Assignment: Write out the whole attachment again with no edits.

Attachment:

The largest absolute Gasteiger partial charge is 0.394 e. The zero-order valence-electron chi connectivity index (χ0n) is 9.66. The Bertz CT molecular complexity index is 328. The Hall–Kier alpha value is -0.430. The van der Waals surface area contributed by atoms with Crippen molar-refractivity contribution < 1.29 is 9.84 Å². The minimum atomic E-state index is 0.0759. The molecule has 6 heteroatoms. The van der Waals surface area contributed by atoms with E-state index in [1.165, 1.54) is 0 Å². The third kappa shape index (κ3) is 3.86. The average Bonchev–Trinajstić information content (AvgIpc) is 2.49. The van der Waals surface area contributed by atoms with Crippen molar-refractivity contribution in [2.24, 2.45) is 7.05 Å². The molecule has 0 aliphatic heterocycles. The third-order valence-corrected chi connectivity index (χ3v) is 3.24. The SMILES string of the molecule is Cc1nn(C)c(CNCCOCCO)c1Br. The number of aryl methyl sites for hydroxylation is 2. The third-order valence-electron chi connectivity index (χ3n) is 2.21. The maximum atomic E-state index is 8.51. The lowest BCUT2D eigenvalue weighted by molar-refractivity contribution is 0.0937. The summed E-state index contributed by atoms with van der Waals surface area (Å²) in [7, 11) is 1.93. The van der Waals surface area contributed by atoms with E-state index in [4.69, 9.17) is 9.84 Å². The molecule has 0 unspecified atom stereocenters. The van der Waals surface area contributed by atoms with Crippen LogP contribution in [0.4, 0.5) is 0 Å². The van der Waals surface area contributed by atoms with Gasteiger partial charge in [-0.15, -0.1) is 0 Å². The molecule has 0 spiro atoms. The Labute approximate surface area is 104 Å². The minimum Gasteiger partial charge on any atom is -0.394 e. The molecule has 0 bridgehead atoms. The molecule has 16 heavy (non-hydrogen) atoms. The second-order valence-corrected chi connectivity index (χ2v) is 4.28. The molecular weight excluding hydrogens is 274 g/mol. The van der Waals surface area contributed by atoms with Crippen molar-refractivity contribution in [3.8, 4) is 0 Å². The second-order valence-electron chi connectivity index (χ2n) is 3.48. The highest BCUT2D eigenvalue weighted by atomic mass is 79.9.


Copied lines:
The largest absolute Gasteiger partial charge is 0.394 e. The zero-order valence-electron chi connectivity index (χ0n) is 9.66. The Bertz CT molecular complexity index is 328. The Hall–Kier alpha value is -0.430. The van der Waals surface area contributed by atoms with Crippen molar-refractivity contribution < 1.29 is 9.84 Å². The minimum atomic E-state index is 0.0759. The molecule has 6 heteroatoms. The van der Waals surface area contributed by atoms with E-state index in [1.165, 1.54) is 0 Å². The third kappa shape index (κ3) is 3.86. The average Bonchev–Trinajstić information content (AvgIpc) is 2.49. The van der Waals surface area contributed by atoms with Crippen molar-refractivity contribution in [2.24, 2.45) is 7.05 Å². The molecule has 0 aliphatic heterocycles. The third-order valence-corrected chi connectivity index (χ3v) is 3.24. The SMILES string of the molecule is Cc1nn(C)c(CNCCOCCO)c1Br. The number of aryl methyl sites for hydroxylation is 2. The third-order valence-electron chi connectivity index (χ3n) is 2.21. The maximum atomic E-state index is 8.51. The lowest BCUT2D eigenvalue weighted by molar-refractivity contribution is 0.0937. The summed E-state index contributed by atoms with van der Waals surface area (Å²) in [7, 11) is 1.93. The van der Waals surface area contributed by atoms with E-state index in [4.69, 9.17) is 9.84 Å². The molecule has 0 unspecified atom stereocenters. The van der Waals surface area contributed by atoms with Crippen LogP contribution in [0.4, 0.5) is 0 Å². The van der Waals surface area contributed by atoms with Gasteiger partial charge in [-0.15, -0.1) is 0 Å². The molecule has 0 spiro atoms. The Labute approximate surface area is 104 Å². The minimum Gasteiger partial charge on any atom is -0.394 e. The molecule has 0 bridgehead atoms. The molecule has 16 heavy (non-hydrogen) atoms. The second-order valence-corrected chi connectivity index (χ2v) is 4.28. The molecular weight excluding hydrogens is 274 g/mol. The van der Waals surface area contributed by atoms with Crippen molar-refractivity contribution in [3.8, 4) is 0 Å². The second-order valence-electron chi connectivity index (χ2n) is 3.48. The highest BCUT2D eigenvalue weighted by atomic mass is 79.9.